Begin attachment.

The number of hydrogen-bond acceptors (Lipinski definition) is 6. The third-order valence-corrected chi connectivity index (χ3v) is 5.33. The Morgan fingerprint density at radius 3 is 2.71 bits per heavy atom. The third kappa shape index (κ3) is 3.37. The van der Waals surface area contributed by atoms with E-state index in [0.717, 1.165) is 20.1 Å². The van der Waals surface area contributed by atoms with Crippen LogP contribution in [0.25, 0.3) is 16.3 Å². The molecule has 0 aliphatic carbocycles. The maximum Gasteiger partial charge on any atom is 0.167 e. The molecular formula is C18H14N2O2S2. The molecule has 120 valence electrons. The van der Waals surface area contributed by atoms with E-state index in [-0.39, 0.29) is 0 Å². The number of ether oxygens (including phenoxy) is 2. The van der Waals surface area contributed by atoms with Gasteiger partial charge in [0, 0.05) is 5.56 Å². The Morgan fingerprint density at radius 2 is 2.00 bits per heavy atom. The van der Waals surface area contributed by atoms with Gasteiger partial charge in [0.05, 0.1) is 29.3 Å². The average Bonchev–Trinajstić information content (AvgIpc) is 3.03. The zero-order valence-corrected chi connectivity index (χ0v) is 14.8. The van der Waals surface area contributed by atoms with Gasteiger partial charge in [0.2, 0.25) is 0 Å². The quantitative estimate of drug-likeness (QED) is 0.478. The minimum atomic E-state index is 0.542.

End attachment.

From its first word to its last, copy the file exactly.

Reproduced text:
The number of hydrogen-bond acceptors (Lipinski definition) is 6. The third-order valence-corrected chi connectivity index (χ3v) is 5.33. The Morgan fingerprint density at radius 3 is 2.71 bits per heavy atom. The third kappa shape index (κ3) is 3.37. The van der Waals surface area contributed by atoms with E-state index in [0.717, 1.165) is 20.1 Å². The van der Waals surface area contributed by atoms with Crippen LogP contribution in [0.25, 0.3) is 16.3 Å². The molecule has 0 aliphatic carbocycles. The maximum Gasteiger partial charge on any atom is 0.167 e. The molecular formula is C18H14N2O2S2. The molecule has 120 valence electrons. The van der Waals surface area contributed by atoms with E-state index in [-0.39, 0.29) is 0 Å². The number of ether oxygens (including phenoxy) is 2. The van der Waals surface area contributed by atoms with Gasteiger partial charge in [0, 0.05) is 5.56 Å². The Morgan fingerprint density at radius 2 is 2.00 bits per heavy atom. The van der Waals surface area contributed by atoms with Gasteiger partial charge in [0.05, 0.1) is 29.3 Å². The average Bonchev–Trinajstić information content (AvgIpc) is 3.03. The zero-order valence-corrected chi connectivity index (χ0v) is 14.8. The van der Waals surface area contributed by atoms with Gasteiger partial charge in [0.2, 0.25) is 0 Å². The quantitative estimate of drug-likeness (QED) is 0.478. The minimum atomic E-state index is 0.542.